Thursday, July 1, 2010

U.S. Policy and Debate on the Middle East: Whatever Happened to Adult Supervision?

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By Barry Rubin

If you take any given 24-hour period, it is amazing to see the drumbeat of silliness and misinformation prominently displayed and distributed by (formerly?) prestigious institutions. Let’s take just four examples in the period just finished.

First, Thomas L. Friedman is an expert on the Middle East. Unfortunately, however, he is only an expert on the Middle East as seen by the Washington DC establishment at any particular moment. This fact also requires him to jump around between contradictory positions.

His gimmick this week is, “The Real Palestinian Revolution.” Now one might call the way Hamas threw Fatah and the Palestinian Authority (PA) out of the Gaza Strip and turned that territory into a radical Islamist state is a real Palestinian revolution. Or one might say that a real Palestinian revolution would take place when Fatah, the PA, and Palestinian public opinion really changed toward accepting a two-state solution.

Instead, his “real revolution” is merely a matter of image, as in the following paragraph:

“It is a revolution based on building Palestinian capacity and institutions not just resisting Israeli occupation, on the theory that if the Palestinians can build a real economy, a professional security force and an effective, transparent government bureaucracy it will eventually become impossible for Israel to deny the Palestinians a state in the West Bank and Arab neighborhoods of East Jerusalem....It is the only hope left, though, for a two-state solution, so it needs to be quietly supported.”

By the way, it isn't clear that anything is really changing at all but rather that the whole big state-building campaign is purely a public relations campaign as this Carnegie report suggests.

It would be a good thing, of course, if the PA did succeed in accomplishing these goals. Yet a number of cogent questions can be raised about Friedman’s model. Let’s suppose the PA failed to do these things. We can check in a year or two from now to assess what has happened. Most likely, nothing much would have changed. Perhaps the PA’s modest progress to date would have collapsed in a new round of extremism and violence.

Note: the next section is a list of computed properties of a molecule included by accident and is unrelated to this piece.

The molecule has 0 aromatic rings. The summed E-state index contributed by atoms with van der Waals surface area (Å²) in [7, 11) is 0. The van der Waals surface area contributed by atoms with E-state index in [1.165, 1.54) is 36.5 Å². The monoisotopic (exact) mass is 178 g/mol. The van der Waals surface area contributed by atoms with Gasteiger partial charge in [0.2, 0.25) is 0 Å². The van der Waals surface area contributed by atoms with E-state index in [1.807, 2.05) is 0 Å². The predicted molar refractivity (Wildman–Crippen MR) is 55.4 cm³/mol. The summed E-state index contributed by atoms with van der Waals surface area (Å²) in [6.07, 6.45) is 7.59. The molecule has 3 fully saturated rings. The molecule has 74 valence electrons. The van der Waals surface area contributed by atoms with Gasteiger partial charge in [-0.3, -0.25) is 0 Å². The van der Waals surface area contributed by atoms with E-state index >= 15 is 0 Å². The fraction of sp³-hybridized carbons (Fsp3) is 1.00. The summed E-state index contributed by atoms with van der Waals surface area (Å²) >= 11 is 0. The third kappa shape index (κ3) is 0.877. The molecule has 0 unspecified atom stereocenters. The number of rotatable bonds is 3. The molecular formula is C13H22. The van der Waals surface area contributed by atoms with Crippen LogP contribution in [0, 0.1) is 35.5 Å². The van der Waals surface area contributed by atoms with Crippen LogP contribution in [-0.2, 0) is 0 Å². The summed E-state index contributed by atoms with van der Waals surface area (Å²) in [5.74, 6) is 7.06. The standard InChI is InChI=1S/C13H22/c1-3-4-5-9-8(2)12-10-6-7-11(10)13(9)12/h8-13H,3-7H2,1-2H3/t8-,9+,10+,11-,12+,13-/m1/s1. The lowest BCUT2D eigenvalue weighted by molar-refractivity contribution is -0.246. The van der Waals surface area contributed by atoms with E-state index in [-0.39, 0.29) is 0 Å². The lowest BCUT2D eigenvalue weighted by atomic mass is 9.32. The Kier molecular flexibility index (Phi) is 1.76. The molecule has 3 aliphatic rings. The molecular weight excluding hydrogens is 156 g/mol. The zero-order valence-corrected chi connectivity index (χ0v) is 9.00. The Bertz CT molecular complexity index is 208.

So what if the PA failed? Would Friedman and the conventional wisdom in Washington switch to saying that Israel had no real alternative for peace and thus U.S. policy should back Israel? Of course not, they would merely find some new gimmick.

Yet what if they succeeded in creating a marvelous stable, prosperous, democratic (does that mean there would be elections that Hamas might win?) entity. Would this mean that a state would result, should result, will result?

Absolutely not. Because the issue is not whether there is more money or less corruption, the issue is whether the Palestinians are ready to make peace with Israel. This means: readiness to end the conflict, teach their people that they must give up their dream to getting all of Israel, provide security guarantees, and be willing to resettle refugees in the state of Palestine.

Why should Israel give up territory and security to a PA merely because it prosecutes corrupt leaders (don’t hold your breath) and is more prosperous? What Israel needs to know is that the conflict won’t continue, there won’t be cross-border raids, Hamas won’t take over, and that Palestine won’t invite in Syrian or Iranian military forces, to cite some examples.

Friedman’s proposition is ridiculous. And note how it is phrased, it will “become impossible for Israel to deny the Palestinians a state.” In other words, Israel won’t be convinced by Palestinian moderation and compromise but, presumably, by international pressure. That won’t happen.

But Friedman’s formula reveals the PA’s strategy: forget about making peace with Israel; just get international support for declaring independence on its own terms.

Friedman recently endorsed this strategy when he used the phrase about friends not letting friends drive drunk to characterize Israel. The idea is that Israelis are too stupid to determine their own welfare so others must step in and do it for them. Yet when one looks at the idiocy of the debate being conducted int his framework, it is quite clear that the would-be dictators to Israel are the ones driving drunk.

And it isn't just me saying this but lots of Arabs, Turks, and Iranians, too. Even Saudi King Abdallah made the point in a way that every Middle Easterner understands but which went over the heads of the "great geniuses" who think they should be running the Middle East.

And one of the main ways they want to do this is to empower the radical forces that want to seize power and set the clock back by centuries.

Second, the New York Times and Los Angeles Times seem to have a policy of running as many op-eds as possible by apologists for terrorism and advocates of engaging terrorist groups. Here’s another one from the former newspaper, trotting out all the misrepresentative arguments by people who never say a word about the specificity of groups like Hamas and Hizballah, their goals, ideology, and personnel.